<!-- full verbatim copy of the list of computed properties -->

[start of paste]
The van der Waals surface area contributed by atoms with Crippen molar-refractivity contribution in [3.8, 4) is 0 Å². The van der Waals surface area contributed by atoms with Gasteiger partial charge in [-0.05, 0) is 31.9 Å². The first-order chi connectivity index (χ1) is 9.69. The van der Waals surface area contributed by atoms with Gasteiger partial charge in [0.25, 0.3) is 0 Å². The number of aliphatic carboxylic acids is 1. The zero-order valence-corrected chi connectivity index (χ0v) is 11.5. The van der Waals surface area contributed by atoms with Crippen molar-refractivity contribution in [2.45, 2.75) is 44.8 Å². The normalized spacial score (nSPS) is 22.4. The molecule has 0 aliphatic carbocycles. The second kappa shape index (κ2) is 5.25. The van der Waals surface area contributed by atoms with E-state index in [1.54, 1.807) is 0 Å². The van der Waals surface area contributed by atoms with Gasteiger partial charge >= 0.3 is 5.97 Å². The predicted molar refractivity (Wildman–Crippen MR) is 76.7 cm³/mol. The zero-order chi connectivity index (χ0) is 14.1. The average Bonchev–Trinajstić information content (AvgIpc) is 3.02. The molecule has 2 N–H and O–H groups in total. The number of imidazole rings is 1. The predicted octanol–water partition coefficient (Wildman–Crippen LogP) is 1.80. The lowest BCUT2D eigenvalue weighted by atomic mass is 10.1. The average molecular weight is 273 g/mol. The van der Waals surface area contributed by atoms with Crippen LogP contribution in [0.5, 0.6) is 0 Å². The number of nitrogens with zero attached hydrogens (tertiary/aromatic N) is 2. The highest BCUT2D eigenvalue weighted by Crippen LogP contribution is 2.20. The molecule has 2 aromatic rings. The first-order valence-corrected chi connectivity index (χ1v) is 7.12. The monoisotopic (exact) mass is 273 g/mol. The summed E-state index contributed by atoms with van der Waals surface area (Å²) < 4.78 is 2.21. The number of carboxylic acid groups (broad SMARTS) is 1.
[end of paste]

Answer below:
The van der Waals surface area contributed by atoms with Crippen molar-refractivity contribution in [3.8, 4) is 0 Å². The van der Waals surface area contributed by atoms with Gasteiger partial charge in [-0.05, 0) is 31.9 Å². The first-order chi connectivity index (χ1) is 9.69. The van der Waals surface area contributed by atoms with Gasteiger partial charge in [0.25, 0.3) is 0 Å². The number of aliphatic carboxylic acids is 1. The zero-order valence-corrected chi connectivity index (χ0v) is 11.5. The van der Waals surface area contributed by atoms with Crippen molar-refractivity contribution in [2.45, 2.75) is 44.8 Å². The normalized spacial score (nSPS) is 22.4. The molecule has 0 aliphatic carbocycles. The second kappa shape index (κ2) is 5.25. The van der Waals surface area contributed by atoms with E-state index in [1.54, 1.807) is 0 Å². The van der Waals surface area contributed by atoms with Gasteiger partial charge >= 0.3 is 5.97 Å². The predicted molar refractivity (Wildman–Crippen MR) is 76.7 cm³/mol. The zero-order chi connectivity index (χ0) is 14.1. The average Bonchev–Trinajstić information content (AvgIpc) is 3.02. The molecule has 2 N–H and O–H groups in total. The number of imidazole rings is 1. The predicted octanol–water partition coefficient (Wildman–Crippen LogP) is 1.80. The lowest BCUT2D eigenvalue weighted by atomic mass is 10.1. The average molecular weight is 273 g/mol. The van der Waals surface area contributed by atoms with Crippen LogP contribution in [0.5, 0.6) is 0 Å². The number of nitrogens with zero attached hydrogens (tertiary/aromatic N) is 2. The highest BCUT2D eigenvalue weighted by Crippen LogP contribution is 2.20. The molecule has 2 aromatic rings. The first-order valence-corrected chi connectivity index (χ1v) is 7.12. The monoisotopic (exact) mass is 273 g/mol. The summed E-state index contributed by atoms with van der Waals surface area (Å²) < 4.78 is 2.21. The number of carboxylic acid groups (broad SMARTS) is 1.